We connected through making portraits together over the years, and in that process I witnessed a collective coming of age as identities were being explored and revealed. There was also a comfort level that developed on the other side of the camera. They were becoming just as familiar with my presence as their own—perhaps a self-awareness generated by selfies and social media. Sometimes I wonder whether this generation will stay or leave the area. To me, they represent a sense of hope at a time when the future feels quite uncertain”. – Amanda Boe
Amanda Boe (b. 1978) is a photographer based in Brooklyn, New York. She also works as a freelance photo editor at The New York Times. Her photographs have been exhibited internationally, including at SFMOMA Artists Gallery, San Francisco Camerawork, RayKo Photo Center, The Griffin Museum of Photography, The New York Photo Awards, Southern Exposure, Project Basho Gallery, and Photographic Center Northwest. She received an MFA in photography from the Academy of Art University in 2011 and a BA in architecture from the University of Minnesota in 2001.
Kevin Kunishi will exhibit work from his series ʻImi Haku, featuring photographs taken during Kunishi’s return to his ancestral island home of Hawaii. The resulting photographs are a search for home, a collection of cues, markers for navigating the fabricated realities of the island landscape. Ultimately, the photographs becoming a map of his own history, both inherited and imagined, and a reflection on Hawaii’s complex cultural identity.
Kevin Kunishi (b. 1975, Oakland, CA) is currently based in the San Francisco bay area and the Philippines. His work has been recognized by numerous organizations and publications including The New Yorker, The Sunday Telegraph, VICE, Le Monde, The California Sunday Magazine, Bloomberg BusinessWeek, Mother Jones, Süddeutsche Zeitung Magazine, American Photo Magazine, The Huffington Post, The International Photography Awards, Le Journal de la Photographie, AI-AP, the New York Photo Festival, Fast Company, Esquire, VISSLA, Monocle, L’imparfaite, Allegra, ONWARD, Photo District News, CENTER, Photolucida, CMYK magazine, Photographer’s Forum and Prix de la Photographie, Paris (PX3).
His work has been shown nationally at The Honolulu Museum of Art, Rayko Photo Center in San Francisco, CA, The Detroit Center for Contemporary Photography, Project Basho in Philadelphia, PA, V1 Gallery, Copenhagen, Denmark, Black & Blue Gallery, Brooklyn, New
York, Interurban Gallery, Vancouver, Canada, The Hashtag Gallery, Toronto, Canada, Galerie Nowhere, Montreal, Canada, The Corcoran Gallery in Washington D.C., The Daylight Project Space in Hillsborough, NC and The Bekman Gallery in New York.
His first monograph Los Restos de la Revolución was released in the Fall of 2012 by Daylight Publishing and was selected as one of Photo-Eye’s Best Books of 2012 and selected as one of PDN’s-2012 Indie Photo Books of The Year. In 2011 he was the honorary recipient of the Blue Earth Alliance Award for Best Photography Project , an award that honors projects that demonstrate excellence in the field of photography.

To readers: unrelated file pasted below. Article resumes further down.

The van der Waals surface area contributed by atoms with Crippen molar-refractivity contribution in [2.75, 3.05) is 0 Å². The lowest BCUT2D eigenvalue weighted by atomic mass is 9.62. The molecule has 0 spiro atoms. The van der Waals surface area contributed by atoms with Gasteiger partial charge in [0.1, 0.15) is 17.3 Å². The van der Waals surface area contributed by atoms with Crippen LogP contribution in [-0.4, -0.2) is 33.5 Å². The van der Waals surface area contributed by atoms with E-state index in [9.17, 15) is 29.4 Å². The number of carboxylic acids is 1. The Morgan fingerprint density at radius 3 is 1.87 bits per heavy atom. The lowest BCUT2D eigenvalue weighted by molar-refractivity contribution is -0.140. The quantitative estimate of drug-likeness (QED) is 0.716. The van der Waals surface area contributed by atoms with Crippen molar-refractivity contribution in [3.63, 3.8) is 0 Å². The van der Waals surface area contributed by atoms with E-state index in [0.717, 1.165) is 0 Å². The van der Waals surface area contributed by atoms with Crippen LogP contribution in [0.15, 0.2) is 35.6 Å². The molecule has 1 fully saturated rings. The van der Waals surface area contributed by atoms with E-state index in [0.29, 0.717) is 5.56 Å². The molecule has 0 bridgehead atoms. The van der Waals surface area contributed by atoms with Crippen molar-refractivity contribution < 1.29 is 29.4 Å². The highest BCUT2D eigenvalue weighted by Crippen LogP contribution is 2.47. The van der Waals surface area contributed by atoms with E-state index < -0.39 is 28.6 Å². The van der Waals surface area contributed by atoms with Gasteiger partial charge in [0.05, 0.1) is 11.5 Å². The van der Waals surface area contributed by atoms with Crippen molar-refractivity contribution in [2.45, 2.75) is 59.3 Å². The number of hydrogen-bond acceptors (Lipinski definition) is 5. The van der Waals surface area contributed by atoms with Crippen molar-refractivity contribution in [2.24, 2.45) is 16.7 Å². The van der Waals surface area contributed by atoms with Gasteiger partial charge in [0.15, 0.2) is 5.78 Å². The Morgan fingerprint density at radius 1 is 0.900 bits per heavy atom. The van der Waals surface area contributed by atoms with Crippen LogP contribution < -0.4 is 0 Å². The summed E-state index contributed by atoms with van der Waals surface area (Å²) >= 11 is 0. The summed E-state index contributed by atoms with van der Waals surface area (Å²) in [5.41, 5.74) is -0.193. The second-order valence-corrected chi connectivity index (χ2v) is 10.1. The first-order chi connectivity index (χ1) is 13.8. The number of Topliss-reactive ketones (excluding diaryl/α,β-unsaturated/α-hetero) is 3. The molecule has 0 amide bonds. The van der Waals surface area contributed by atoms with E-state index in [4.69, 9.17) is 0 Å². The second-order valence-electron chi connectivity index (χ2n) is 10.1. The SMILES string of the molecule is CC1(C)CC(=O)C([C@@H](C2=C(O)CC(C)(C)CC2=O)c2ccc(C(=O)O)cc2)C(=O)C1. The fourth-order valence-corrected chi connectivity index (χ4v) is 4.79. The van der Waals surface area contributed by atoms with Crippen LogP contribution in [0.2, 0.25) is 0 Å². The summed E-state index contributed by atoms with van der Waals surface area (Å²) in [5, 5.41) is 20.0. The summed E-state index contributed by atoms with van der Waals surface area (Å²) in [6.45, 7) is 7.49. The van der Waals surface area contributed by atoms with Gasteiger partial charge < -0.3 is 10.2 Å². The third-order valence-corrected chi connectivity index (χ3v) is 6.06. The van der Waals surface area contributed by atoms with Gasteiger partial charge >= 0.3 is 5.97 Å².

Jason Fulford (b. 1973) is a photographer and cofounder of J&L Books. As an editor and an author, he has focused his work on the subject of how meaning is generated through association.
Todd Hido (b. 1968) grew up in Kent, Ohio. He is currently based in the San Francisco Bay Area. His work is the subject of over a dozen sold-out monographs. His work is in the permanent collection of over forty museums, and most recently his entire archive of published works was acquired by Pier 24.
Mark Mahaney (b. 1979) was born in Chicago, moved to Savannah, spent a dozen years in New York, and now lives with his wife, daughter, and dog in Berkeley, California. Primarily an editorial and commercial photographer, he works for clients ranging from Nike, Apple, and Google to Time, WSJ magazine, and The Fader. During his free time, he tries to figure out how to have more free time.
Mike Smith (b. 1951) is a graduate of MassArt and Yale University, living and photographing around Johnson City, TN. In 2017 he retired after 36 years of teaching at East Tennessee State University.
Alec Soth (b. 1969) is a photographer born and based in Minneapolis, Minnesota. His photographs have been featured in numerous solo and group exhibitions, including the Jeu de Paume in Paris and Fotomuseum Winterthur in Switzerland in 2008. In 2010, the Walker Art Center produced a large survey of Soth’s work entitled From Here To There.
ABOUT SF CAMERAWORK
Founded in 1974, SF Camerawork’s mission is to encourage and support emerging artists to explore new directions and ideas in the photographic arts. Through exhibitions, publications, and educational programs, SF Camerawork strives to create an engaging platform for artistic exploration as well as community involvement and inquiry.
Begin Anywhere is made possible through the generous support of LightSource SF, The Bernard Osher Foundation, The National Endowment for the Arts, Dictionary.com, and Jane Levy Reed.